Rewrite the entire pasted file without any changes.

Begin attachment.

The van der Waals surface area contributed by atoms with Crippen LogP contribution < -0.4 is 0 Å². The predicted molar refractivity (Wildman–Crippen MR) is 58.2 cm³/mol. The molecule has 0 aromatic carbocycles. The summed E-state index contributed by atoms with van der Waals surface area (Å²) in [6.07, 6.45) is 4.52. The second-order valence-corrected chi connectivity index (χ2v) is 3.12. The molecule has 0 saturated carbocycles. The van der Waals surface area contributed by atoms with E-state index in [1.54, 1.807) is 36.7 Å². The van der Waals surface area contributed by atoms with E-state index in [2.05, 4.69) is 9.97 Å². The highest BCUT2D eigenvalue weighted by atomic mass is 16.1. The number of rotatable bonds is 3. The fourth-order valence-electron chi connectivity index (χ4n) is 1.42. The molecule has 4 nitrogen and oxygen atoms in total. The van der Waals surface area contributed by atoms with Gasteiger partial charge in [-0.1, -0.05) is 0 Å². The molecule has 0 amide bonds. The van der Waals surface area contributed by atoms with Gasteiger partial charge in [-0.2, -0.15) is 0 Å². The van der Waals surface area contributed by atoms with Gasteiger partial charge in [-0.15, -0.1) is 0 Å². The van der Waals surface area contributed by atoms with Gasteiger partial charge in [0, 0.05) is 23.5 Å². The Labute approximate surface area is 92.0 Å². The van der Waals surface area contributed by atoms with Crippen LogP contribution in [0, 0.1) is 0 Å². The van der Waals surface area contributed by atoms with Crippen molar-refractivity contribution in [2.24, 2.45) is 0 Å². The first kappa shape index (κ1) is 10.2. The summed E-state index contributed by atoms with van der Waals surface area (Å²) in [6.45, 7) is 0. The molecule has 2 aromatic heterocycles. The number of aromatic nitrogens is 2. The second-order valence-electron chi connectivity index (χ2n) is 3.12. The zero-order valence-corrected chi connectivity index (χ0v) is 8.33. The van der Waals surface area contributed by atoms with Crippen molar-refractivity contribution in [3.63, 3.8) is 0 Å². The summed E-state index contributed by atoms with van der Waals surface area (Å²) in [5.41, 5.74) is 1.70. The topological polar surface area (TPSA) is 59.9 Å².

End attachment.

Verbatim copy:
The van der Waals surface area contributed by atoms with Crippen LogP contribution < -0.4 is 0 Å². The predicted molar refractivity (Wildman–Crippen MR) is 58.2 cm³/mol. The molecule has 0 aromatic carbocycles. The summed E-state index contributed by atoms with van der Waals surface area (Å²) in [6.07, 6.45) is 4.52. The second-order valence-corrected chi connectivity index (χ2v) is 3.12. The molecule has 0 saturated carbocycles. The van der Waals surface area contributed by atoms with E-state index in [1.54, 1.807) is 36.7 Å². The van der Waals surface area contributed by atoms with E-state index in [2.05, 4.69) is 9.97 Å². The highest BCUT2D eigenvalue weighted by atomic mass is 16.1. The number of rotatable bonds is 3. The fourth-order valence-electron chi connectivity index (χ4n) is 1.42. The molecule has 4 nitrogen and oxygen atoms in total. The van der Waals surface area contributed by atoms with Gasteiger partial charge in [-0.1, -0.05) is 0 Å². The molecule has 0 amide bonds. The van der Waals surface area contributed by atoms with Gasteiger partial charge in [-0.2, -0.15) is 0 Å². The van der Waals surface area contributed by atoms with Gasteiger partial charge in [-0.15, -0.1) is 0 Å². The van der Waals surface area contributed by atoms with Gasteiger partial charge in [0, 0.05) is 23.5 Å². The Labute approximate surface area is 92.0 Å². The van der Waals surface area contributed by atoms with Crippen LogP contribution in [0, 0.1) is 0 Å². The van der Waals surface area contributed by atoms with Crippen molar-refractivity contribution in [2.24, 2.45) is 0 Å². The first kappa shape index (κ1) is 10.2. The summed E-state index contributed by atoms with van der Waals surface area (Å²) in [6.45, 7) is 0. The molecule has 2 aromatic heterocycles. The number of aromatic nitrogens is 2. The second-order valence-electron chi connectivity index (χ2n) is 3.12. The zero-order valence-corrected chi connectivity index (χ0v) is 8.33. The van der Waals surface area contributed by atoms with Crippen molar-refractivity contribution in [3.63, 3.8) is 0 Å². The summed E-state index contributed by atoms with van der Waals surface area (Å²) in [5.41, 5.74) is 1.70. The topological polar surface area (TPSA) is 59.9 Å².